Like many wordsmiths, Israel “Negus Izzy” Sorenson’s poetry is centered on storytelling. Poetry and word performance, holds power Sorenson wields to cope with big emotions, as well as connect with audiences. He creates imagery, and projects and evokes relatable feelings through life events. Happy or devastating, in some way or another, most everyone can connect or empathize.
Sorenson wrote a poem in 2015, “Daddy’s Little Girl,” filled with scenes of typical happy moments shared between a father and his daughter throughout the years they know and grow together. However, it’s eventually revealed it’s all a dream.
“His daughter did not make it to term and was miscarried,” the poet tells of the story, which is based on Sorenson losing his first child. “I was really upset about it because I’ve always been a ‘family man.’ Of course, I was really excited to be a father and to have that just taken away so quickly in the moment was a painful experience. The only way I knew how to express it was through my writing.”
From an early age, Sorenson developed a love for reading and writing. His mother was a proponent of literature, which lead to him being able to (and allowing himself) to tap into a well of human emotion, especially topics not often discussed in black male communities.
“Normally when a miscarriage happens, we see the woman’s perspective but we never talk about how the father feels,” he explains. “[‘Daddy’s Little Girl’] is one of my favorites because it shows a story can be told and a lesson can be learned from someone else’s perspective, while going through something traumatic that people don’t talk about.”
Sorenson is part of Mics Wide Open, a collective of Wilmington poets and writers. He hosts Fresh Ink every second Saturday at Bottega Art and Wine Gallery in the Brooklyn Arts District. As well, he competes in competitions and poetry slams across North Carolina. Sorenson will perform this Friday night at Lumina Fest’s Coast 97.3 Poetry Jam.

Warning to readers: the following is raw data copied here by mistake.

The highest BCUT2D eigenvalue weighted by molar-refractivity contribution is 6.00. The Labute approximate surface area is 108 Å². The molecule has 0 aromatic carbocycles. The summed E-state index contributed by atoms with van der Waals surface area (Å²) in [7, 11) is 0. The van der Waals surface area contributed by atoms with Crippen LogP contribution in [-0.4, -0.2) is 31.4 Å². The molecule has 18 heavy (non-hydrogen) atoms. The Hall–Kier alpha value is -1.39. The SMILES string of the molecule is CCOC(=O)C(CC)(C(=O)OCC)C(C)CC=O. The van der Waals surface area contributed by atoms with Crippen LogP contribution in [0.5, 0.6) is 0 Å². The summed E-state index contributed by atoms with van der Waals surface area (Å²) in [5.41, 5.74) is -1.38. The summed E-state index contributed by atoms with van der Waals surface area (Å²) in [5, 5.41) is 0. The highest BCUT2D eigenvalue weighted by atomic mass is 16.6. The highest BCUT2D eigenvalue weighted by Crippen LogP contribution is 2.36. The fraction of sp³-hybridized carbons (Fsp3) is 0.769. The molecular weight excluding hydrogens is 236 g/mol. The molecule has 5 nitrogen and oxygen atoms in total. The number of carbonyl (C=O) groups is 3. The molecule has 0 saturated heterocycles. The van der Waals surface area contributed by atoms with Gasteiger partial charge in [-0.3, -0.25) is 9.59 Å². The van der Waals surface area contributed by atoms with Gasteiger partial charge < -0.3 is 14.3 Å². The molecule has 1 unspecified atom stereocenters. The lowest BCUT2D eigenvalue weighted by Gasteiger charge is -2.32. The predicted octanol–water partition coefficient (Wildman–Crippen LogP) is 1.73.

Black Arts Alliance (BAA) is among the beneficiaries of Friday’s event. Founded in August 1998 by artists and arts patrons, BAA nurtures area performing, visual and literary artists. Coastal 97.3’s Sandra “The Midday Miss” McClammy (BAA treasurer) and Brandon “Bigg B” Hickman (BAA president) will host the show.
“As an alliance we regularly collaborate with other institutions that share our mission,” McClammy says, “including UNCW, Cape Fear Museum, Cape Fear Community College, the Louise Wells Cameron Art Museum, et al. We have developed a loyal following of arts enthusiasts representing a broad cross-section of the community through distinctive programming.”
Coast 97.3’s poetry jam also will benefit BAA’s North Carolina Black Film Festival, slated for September 20-23, 2018.
Performers have flocked to Coast 97.3’s Poetry Jam stage, which launched 12 years ago. Hickman and McClammy wanted the event to mirror the format of HBO’s “Def Poetry Jam.” They auditioned performers who cover a varied range of poetry and topics. “We have some who are speakers of love and romance, while others may speak on politics, community, the human condition, or just the plain humor of life,” McClammy details.
“We promote them as our ‘All-Stars,’” Hickman adds. “[97.3] believes in fostering a community that appreciates the world of entertainment and arts. With poetry being a foundation of music, we are strong advocates of those who perform it in the format of spoken word.”
Leading up to Friday’s headlining poet, Edwin Lawrence III (aka “Life”), Sorenson is joined by I’mmunique “AYCE,” Tina “Charisma” Hankins and Deirdre “DIVA” Parker. Parker has served as a mentor to Sorenson since he entered the poetry jam and arts scene three years ago. “She told me, ‘Speak your truth,’” he shares. “I know if I speak my truth, I can’t be upset with the outcome of my art.”
Sorenson cites a continuously growing group of artists, events and groups (like Athenian Press) as a new Renaissance Age for the black arts community. The increasingly diverse nonprofits, as well as businesses, stand as examples needed for the youth community.
“My goal as an artist is to extend my art outside of poetry,” Sorenson continues. “Even in nonprofits, volunteer work and other facets to show we as artists—especially black male artists are becoming Renaissance men, not just men but the black community as a whole.”
Sorenson remains mum about work specific to Lumina Fest. However, he will continue to explore topics often taboo or rarely if ever discussed in black male culture—mental illness, anxiety and depression among them.
“That’s the next big message I want to convey through my art,” he continues. “It’s OK to have to deal with these things. A lot of times we’re told as black men, to be masculine is to hide your emotions. [I want to] use this art form to show we are still human, we feel the way anybody else feels, and we have the right to want to seek help without the stigma.”
Each poet is allowed to select two poems, and the feature poet will perform three to four. Content will range from PG to R—some language, material and/or topics might not be suited for young children.
More info about the Black Arts Alliance can be found at www.blackartsalliance.org and the North Carolina Black Film Festival’s Facebook page.